Bank Attacks Expose Security Gaps

Too Much Focus on Compliance, Not Enough on Security
Bank Attacks Expose Security Gaps

Organizations everywhere should be concerned about distributed denial of service attacks and other emerging cyberthreats. But most are too focused on compliance to pay enough attention to fraud and security fundamentals, says DDoS expert John Walker, who also serves as the chairman of ISACA's Security Advisory Group in London.

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"I'm really firm on the fact that we need to lose this pre-consideration that standards and compliance will deliver security," says Walker in an interview with Information Security Media Group's Tracy Kitten [transcript below].

"I would like to see more investment in operational security," he says.

Recent DDoS attacks that have affected online-banking sites at leading U.S.-based institutions are getting international attention.

But Walker says European institutions are not taking the steps their American brethren have to address emerging DDoS threats. Banks in Europe have spent so much time focused on standards and compliance, they've lost sight of security, he says. In fact, operational security is lacking in a number of areas, and most security teams at European banks are far behind where similar teams are in the U.S.

"We need to start to understand what technical-operational security really is, and we need to lose this love affair we've been in for so long now with standards and compliance," Walker says. "I believe we need to go back to basics. We need to start to understand what technical-operational security really is."

Organizations internationally need to improve their information-sharing and collaboration efforts as well, he says. And they could learn quite a bit from examples being set by banking institutions in the U.S. "But above all, we need a body to report these [breach] incidents to," Walker says.

During this interview, Walker discusses:

  • Why the threats facing U.S. banking institutions pose increasing concerns for banks in all developed countries;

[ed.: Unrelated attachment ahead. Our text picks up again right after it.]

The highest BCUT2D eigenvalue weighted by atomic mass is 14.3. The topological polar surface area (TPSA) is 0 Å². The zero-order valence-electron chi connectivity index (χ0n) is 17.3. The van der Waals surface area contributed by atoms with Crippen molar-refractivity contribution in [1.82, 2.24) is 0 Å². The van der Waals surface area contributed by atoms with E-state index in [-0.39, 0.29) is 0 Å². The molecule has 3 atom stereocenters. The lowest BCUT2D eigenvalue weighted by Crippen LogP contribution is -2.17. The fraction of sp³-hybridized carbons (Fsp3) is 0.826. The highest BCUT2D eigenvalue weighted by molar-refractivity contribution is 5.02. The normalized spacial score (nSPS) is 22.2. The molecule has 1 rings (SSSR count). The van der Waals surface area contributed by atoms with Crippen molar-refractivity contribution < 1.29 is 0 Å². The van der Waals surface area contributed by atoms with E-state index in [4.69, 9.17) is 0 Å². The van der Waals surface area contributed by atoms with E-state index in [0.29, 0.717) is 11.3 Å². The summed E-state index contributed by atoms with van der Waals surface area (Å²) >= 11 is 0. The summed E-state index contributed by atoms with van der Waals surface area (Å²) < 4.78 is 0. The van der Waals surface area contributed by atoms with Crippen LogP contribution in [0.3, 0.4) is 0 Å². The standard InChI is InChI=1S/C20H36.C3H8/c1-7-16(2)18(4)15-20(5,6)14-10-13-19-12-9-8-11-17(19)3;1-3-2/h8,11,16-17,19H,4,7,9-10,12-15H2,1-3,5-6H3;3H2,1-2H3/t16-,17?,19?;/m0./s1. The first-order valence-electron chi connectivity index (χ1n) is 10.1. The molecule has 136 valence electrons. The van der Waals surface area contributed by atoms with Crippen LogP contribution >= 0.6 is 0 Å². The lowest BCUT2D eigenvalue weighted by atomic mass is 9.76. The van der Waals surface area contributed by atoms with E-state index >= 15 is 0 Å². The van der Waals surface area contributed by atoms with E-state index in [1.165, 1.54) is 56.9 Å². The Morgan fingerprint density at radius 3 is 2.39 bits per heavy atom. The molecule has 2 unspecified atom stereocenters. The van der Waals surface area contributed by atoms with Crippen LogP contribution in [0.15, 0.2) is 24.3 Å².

• Why European institutions are ill-equipped to defend themselves;
  • How more information sharing and international collaboration will increase global cybersecurity.

Walker is an independent security professional based in London who holds security certifications from ENISA and ISACA. Over the course of his career, Walker has delivered more than 60 global presentations about cybersecurity, and has published numerous papers and articles.

DDoS Attacks: Who's Responsible?

TRACY KITTEN: The attacks that hit U.S. banking institutions in the last few weeks have been suspected of being backed by Iran. Do you believe that was in fact the case?

JOHN WALKER: Certainly there's a high probability that this is where they're coming from, but there are other volatile places in the world as well, like North Korea and China and so on. I think we live in that age now where we must realize that the computer can be used to inflict pain or cyberconflict.

One of the things I would draw back on is there has been a lot of talk about this threat that's coming and evolving. This threat has actually been there for some considerable time. I've been aware of cyberattacks going on for the last five years, maybe not the level we see today, but up to five years ago I was seeing cyberattacks come in from hijacked Chinese newspapers, for instance, against U.K. financial institutions.